Skip to main content

Mick O’Hare – Four Way Interview

Mick O’Hare is the editor of numerous popular science books taken from his column The Last Word, found inside New Scientist magazine. He is also production editor at the publication. His degree was in geology but he retains a healthy disregard for rocks. He I as as passionate about science as he is about rugby league, malt whisky and Formula 1, which is saying something. His latest title is Will We Ever Speak Dolphin?
Why science?
Because it’s the story of the rational. It can, ultimately, explain everything, although what constitutes everything and its limits are constantly shifting. Nonetheless it’s the only process we possess that can give us answers to our questions based on evidence rather than irrationality. And as such it should be embraced by every free-thinking person. It can also tell us why snot is green and what earwax is for. Which keeps me in work.
Why this book?
We just can’t stop. All the previous books in the series have proved popular and there was a clamour for more. And, without wanting to offer a gratuitous plug, we’ve figured out what makes a great question and what brings in the best responses. So in my opinion the books get better and better. Last of all, I also got free reign this time to include a chapter on two of my favourite things: James Bond and martinis, although I have to admit I prefer mine with gin, not vodka.
What’s next?
Other than handling the press calls when the book comes out, it’s back to the coal face. New Scientist is a weekly magazine and there’s always something to do. And I fancy expanding the chapter I mentioned on martinis into a book on the entire science of cocktails.
What’s exciting you at the moment?
What should be exciting me is watching governments make decisions based on scientific evidence rather than gut feeling and off-the-cuff thinking. But in the inevitable absence of that I guess it’s figuring out how Weetabix sticks to the bowl, how they might get the gold out of the back of the coach at the end of the Italian Job, and – most of all – next year’s Rugby League World Cup to be held in Britain.

Comments

Popular posts from this blog

The Great Silence – Milan Cirkovic ****

The great 20th century physicist Enrico Fermi didn’t say a lot about extraterrestrial life, but his one utterance on the subject has gone down in legend. He said ‘Where is everybody?’ Given the enormous size and age of the universe, and the basic Copernican principle that there’s nothing special about planet Earth, space should be teeming with aliens. Yet we see no evidence of them. That, in a nutshell, is Fermi’s paradox.

Not everyone agrees that Fermi’s paradox is a paradox. To some people, it’s far from obvious that ‘space should be teeming with aliens’, while UFO believers would scoff at the suggestion that ‘we see no evidence of them’. Even people who accept that both statements are true – including  a lot of professional scientists – don’t always lose sleep over Fermi’s paradox. That’s something that makes Milan Cirkovic see red, because he takes it very seriously indeed. In his own words, ‘it is the most complex multidisciplinary problem in contemporary science’.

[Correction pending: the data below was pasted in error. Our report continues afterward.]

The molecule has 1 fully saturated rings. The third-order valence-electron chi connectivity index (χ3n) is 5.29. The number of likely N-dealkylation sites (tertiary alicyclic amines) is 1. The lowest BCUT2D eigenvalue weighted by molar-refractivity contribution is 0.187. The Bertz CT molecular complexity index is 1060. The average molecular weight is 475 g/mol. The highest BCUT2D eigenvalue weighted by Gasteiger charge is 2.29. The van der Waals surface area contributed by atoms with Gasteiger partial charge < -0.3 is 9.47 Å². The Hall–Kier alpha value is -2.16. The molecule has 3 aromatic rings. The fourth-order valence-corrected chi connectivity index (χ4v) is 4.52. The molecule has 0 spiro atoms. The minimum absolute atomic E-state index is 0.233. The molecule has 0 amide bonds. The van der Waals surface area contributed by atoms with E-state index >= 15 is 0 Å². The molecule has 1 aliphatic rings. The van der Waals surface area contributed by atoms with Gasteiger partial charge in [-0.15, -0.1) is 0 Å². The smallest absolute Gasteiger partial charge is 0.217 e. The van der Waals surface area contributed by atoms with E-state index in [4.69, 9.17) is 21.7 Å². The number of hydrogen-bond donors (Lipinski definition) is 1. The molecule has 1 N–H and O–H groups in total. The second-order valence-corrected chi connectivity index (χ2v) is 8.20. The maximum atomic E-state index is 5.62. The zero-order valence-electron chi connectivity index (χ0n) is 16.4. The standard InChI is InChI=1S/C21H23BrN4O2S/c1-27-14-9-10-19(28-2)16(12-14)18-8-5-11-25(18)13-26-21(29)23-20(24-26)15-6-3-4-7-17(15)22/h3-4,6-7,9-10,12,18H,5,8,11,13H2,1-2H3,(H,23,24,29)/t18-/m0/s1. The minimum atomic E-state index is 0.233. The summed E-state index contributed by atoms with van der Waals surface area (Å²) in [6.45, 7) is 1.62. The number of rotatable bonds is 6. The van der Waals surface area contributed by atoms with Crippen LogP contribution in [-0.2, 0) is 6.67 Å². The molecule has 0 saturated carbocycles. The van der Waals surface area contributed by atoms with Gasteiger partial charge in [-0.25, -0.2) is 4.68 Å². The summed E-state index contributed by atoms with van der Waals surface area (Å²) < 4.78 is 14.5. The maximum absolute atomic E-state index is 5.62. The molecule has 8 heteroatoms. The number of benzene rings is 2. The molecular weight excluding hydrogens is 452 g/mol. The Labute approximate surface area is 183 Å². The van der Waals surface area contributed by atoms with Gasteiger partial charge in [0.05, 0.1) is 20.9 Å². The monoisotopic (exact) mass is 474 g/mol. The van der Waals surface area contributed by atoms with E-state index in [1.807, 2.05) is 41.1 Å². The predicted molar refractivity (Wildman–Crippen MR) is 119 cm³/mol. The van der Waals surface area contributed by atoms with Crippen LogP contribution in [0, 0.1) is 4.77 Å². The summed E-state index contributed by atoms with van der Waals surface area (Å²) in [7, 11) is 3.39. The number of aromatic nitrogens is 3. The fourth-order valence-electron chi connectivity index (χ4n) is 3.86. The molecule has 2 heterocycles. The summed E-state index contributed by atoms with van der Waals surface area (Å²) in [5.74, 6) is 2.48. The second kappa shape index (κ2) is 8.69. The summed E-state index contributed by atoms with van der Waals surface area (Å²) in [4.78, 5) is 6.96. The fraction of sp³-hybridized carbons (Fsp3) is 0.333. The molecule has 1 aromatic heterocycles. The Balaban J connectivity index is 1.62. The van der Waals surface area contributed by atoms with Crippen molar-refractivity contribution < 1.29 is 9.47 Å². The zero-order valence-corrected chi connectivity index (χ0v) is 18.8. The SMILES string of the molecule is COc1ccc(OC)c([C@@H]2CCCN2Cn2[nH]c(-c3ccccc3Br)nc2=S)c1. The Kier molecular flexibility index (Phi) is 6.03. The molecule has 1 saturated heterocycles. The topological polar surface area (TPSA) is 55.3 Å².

He points out th…

The Order of Time - Carlo Rovelli ***

There's good news and bad news. The good news is that The Order of Time does what A Brief History of Timeseemed to promise but didn't cover: it attempts to explore what time itself is. The bad news is that Carlo Rovelli does this in such a flowery and hand-waving fashion that, though the reader may get a brief feeling that they understand what he's writing about, any understanding rapidly disappears like the scent of a passing flower (the style is catching).

It doesn't help either that the book is in translation so some scientific terms are mangled, or that Rovelli has a habit of self-contradiction. Time and again (pun intended) he tells us time doesn't exist, then makes use of it. For example, at one point within a page of telling us of time's absence Rovelli writes of events that have duration and a 'when' - both meaningless terms without time. At one point he speaks of a world without time, elsewhere he says 'Time and space are real phenomena.'…

The Happy Brain - Dean Burnett ****

This book was sitting on my desk for some time, and every time I saw it, I read the title as 'The Happy Brian'. The pleasure this gave me was one aspect of the science of happiness that Dean Burnett does not cover in this engaging book.

Burnett's writing style is breezy and sometimes (particularly in footnotes) verging on the whimsical. His approach works best in the parts of the narrative where he is interviewing everyone from Charlotte Church to a stand-up comedian and various professors on aspects of happiness. We get to see the relevance of home and familiarity, other people, love (and sex), humour and more, always tying the observations back to the brain.

In a way, Burnett sets himself up to fail, pointing out fairly early on that everything is far too complex in the brain to really pin down the causes of something as diffuse as happiness. He starts off with the idea of cheekily trying to get time on an MRI scanner to study what his own brain does when he's happy, b…